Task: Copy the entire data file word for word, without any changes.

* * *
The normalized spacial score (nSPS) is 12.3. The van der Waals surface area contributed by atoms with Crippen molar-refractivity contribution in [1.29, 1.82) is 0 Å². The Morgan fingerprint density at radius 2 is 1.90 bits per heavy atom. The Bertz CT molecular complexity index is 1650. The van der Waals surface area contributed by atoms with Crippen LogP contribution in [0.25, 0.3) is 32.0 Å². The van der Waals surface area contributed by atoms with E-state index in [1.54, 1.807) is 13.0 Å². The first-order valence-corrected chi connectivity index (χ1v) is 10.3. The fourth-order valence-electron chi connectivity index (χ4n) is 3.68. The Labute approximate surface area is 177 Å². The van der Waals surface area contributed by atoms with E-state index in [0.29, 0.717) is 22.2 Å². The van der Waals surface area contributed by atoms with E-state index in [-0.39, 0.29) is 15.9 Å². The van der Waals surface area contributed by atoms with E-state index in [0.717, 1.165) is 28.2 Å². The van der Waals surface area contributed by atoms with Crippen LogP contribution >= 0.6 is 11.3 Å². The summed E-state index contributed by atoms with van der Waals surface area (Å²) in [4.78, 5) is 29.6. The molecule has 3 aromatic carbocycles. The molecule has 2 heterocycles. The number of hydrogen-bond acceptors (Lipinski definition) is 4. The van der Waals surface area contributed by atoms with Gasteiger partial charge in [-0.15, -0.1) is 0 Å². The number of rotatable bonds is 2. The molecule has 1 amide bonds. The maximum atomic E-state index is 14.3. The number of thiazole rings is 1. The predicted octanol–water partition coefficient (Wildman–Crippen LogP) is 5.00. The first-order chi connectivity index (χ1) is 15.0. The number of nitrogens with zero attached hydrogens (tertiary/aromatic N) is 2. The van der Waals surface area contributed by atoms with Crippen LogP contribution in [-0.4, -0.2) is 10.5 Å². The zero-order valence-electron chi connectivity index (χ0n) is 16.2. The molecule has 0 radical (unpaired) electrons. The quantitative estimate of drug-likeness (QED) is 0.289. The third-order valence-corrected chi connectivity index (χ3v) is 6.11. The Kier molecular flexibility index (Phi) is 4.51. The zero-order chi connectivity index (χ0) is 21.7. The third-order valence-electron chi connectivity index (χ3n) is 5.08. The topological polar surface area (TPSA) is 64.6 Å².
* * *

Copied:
The normalized spacial score (nSPS) is 12.3. The van der Waals surface area contributed by atoms with Crippen molar-refractivity contribution in [1.29, 1.82) is 0 Å². The Morgan fingerprint density at radius 2 is 1.90 bits per heavy atom. The Bertz CT molecular complexity index is 1650. The van der Waals surface area contributed by atoms with Crippen LogP contribution in [0.25, 0.3) is 32.0 Å². The van der Waals surface area contributed by atoms with E-state index in [1.54, 1.807) is 13.0 Å². The first-order valence-corrected chi connectivity index (χ1v) is 10.3. The fourth-order valence-electron chi connectivity index (χ4n) is 3.68. The Labute approximate surface area is 177 Å². The van der Waals surface area contributed by atoms with E-state index in [0.29, 0.717) is 22.2 Å². The van der Waals surface area contributed by atoms with E-state index in [-0.39, 0.29) is 15.9 Å². The van der Waals surface area contributed by atoms with E-state index in [0.717, 1.165) is 28.2 Å². The van der Waals surface area contributed by atoms with Crippen LogP contribution >= 0.6 is 11.3 Å². The summed E-state index contributed by atoms with van der Waals surface area (Å²) in [4.78, 5) is 29.6. The molecule has 3 aromatic carbocycles. The molecule has 2 heterocycles. The number of hydrogen-bond acceptors (Lipinski definition) is 4. The van der Waals surface area contributed by atoms with Gasteiger partial charge in [-0.15, -0.1) is 0 Å². The number of rotatable bonds is 2. The molecule has 1 amide bonds. The maximum atomic E-state index is 14.3. The number of thiazole rings is 1. The predicted octanol–water partition coefficient (Wildman–Crippen LogP) is 5.00. The first-order chi connectivity index (χ1) is 15.0. The number of nitrogens with zero attached hydrogens (tertiary/aromatic N) is 2. The van der Waals surface area contributed by atoms with Crippen LogP contribution in [-0.4, -0.2) is 10.5 Å². The zero-order valence-electron chi connectivity index (χ0n) is 16.2. The molecule has 0 radical (unpaired) electrons. The quantitative estimate of drug-likeness (QED) is 0.289. The third-order valence-corrected chi connectivity index (χ3v) is 6.11. The Kier molecular flexibility index (Phi) is 4.51. The zero-order chi connectivity index (χ0) is 21.7. The third-order valence-electron chi connectivity index (χ3n) is 5.08. The topological polar surface area (TPSA) is 64.6 Å².